Ear congestion is a frustrating experience. It can lead to you feeling off-balance, disoriented, and to difficulties with your hearing. It is important to do what you can to unblock your ears as soon and as safely as possible.
Knowing the causes and symptoms of your ear congestion
There are actually different types and causes of ear congestion.
- The most common one is wax build-up. This is sometimes also referred to as cerumen blockage, which is the technical term for earwax. Though wax is perfectly natural, and is actually part of how the ear protects itself, too much of it is not good and can lead to impaired hearing and ear function. Too much of it leads to it compacting inside the ear canal and it can have a notable impact on your hearing and feeling of wellbeing.
- Though less frequently the reason for blockages in the ears, allergies can also cause ear congestion. Pollen and dust mites can irritate the tiny hairs inside the ear canal, which leads to inflammation.
- The third notable cause for issues with your ears feeling clogged is if you suffer from eustachian tube dysfunction. This is quite rare, but you need to get your ears seen by a specialist if this is an issue for you. Eustachian tube dysfunction is a medical condition in which the tubes that connect the middle of your ear to your throat become blocked.
- A common cold can also cause our ears to feel blocked, usually as part of an overall feeling of being ‘clogged up’ in your sinuses.
- You may also have an ear infection that will need careful attention. Infections lead to inflammation in the ears and when this happens the effect is to feel pressure and clogging inside your ears.
As well as the cause, your symptoms may also vary, ranging from impaired hearing, pain in the ears, a general feeling of things being muffled, and sometimes dizziness and a feeling of being off-balance.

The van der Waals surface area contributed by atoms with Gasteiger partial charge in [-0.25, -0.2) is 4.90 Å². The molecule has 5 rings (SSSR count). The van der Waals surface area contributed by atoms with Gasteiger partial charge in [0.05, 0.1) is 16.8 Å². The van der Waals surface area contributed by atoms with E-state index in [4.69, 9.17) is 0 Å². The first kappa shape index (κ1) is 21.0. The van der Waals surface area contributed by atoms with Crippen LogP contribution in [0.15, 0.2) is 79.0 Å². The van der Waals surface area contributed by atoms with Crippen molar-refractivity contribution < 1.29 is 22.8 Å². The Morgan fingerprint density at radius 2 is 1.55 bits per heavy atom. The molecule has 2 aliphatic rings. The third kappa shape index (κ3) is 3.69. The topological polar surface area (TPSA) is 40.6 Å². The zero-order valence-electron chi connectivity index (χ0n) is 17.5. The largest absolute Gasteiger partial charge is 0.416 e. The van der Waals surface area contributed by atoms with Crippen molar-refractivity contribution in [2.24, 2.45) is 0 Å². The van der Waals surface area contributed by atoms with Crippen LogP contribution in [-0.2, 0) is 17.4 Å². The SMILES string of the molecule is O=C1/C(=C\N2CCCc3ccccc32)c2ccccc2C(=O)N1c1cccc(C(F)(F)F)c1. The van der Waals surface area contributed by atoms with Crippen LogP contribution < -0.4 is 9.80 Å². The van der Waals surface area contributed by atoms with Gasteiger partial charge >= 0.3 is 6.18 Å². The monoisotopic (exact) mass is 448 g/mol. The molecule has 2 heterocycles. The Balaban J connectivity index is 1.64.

Determining the cause of your ears being clogged is important, as the treatments may vary. If you have an infection, for example, you may need an antibiotic prescribed by a medical professional. If, however, it is just the effects of a cold, treating the symptoms of the cold will usually help the ears too.
Treating Ear Congestion with Home Remedies
Outer ear cleaning and ear drops
Whatever approach you take to your ears, remember that they are extremely sensitive. When they are blocked and we are frustrated, it can be easy to forget that. The old saying, ‘Don’t put anything bigger than your elbow inside your ear’ is worth recalling! Too much manipulation or prodding will only make the wax that is in your ear more solid and compacted.
That said, though it is generally sensible to avoid inserting things deeply or sharply into your ear canal, you can still benefit from taking a bud or swab and very gently wiping around the entrance to the ear. If you are suffering from wax, then using ear drops – which are available from all pharmacies – can help. Be careful, however, not to overuse them or exceed the recommended number of drops, as the use of them can actually impede your hearing if you overload the ear. You can also use a few drops of warm olive oil, almond oil, or baby oil on a cotton swab. Apply this to the outside of the ear and leave it for 10-15 minutes before wiping off with a damp cloth.
Over time, the use of the oils will gently soften the wax, but this will not be an immediate fix, so use the oils very sparingly, or you could make the blockage worse.
Using steam and humidifiers
Steam is the option most people can readily have to hand, and even placing your ear over a bowl of warm water – not too hot, of course – and letting the steam enter your ear can help. When you use steam and humidifiers, the warm moisture helps to thin out the mucus, allowing it to drain more easily out of your ear. The effect of this is to reduce the amount of pressure in the ear, which lessens the feeling of being clogged up. In addition, the humidity can help keep your ear canals lubricated, preventing further blockages.
Gently pull the earlobe up and out
You can manipulate the ear gently by hand by pulling the earlobe a little. Do not use any sharp or extensive moves here, as the ear is highly sensitive and the inner parts of the ear are easily disturbed. In addition, with excessive movement you can actually further embed existing wax and push it further inside. If you swallow as you gently tug your earlobe, this can help to shift wax and create some airspace as the wax breaks.
You may, however, need to do this over a period of time. If you do not make a difference after a few movements, you are best to let the ear rest and try again later.
Yawning or chewing gum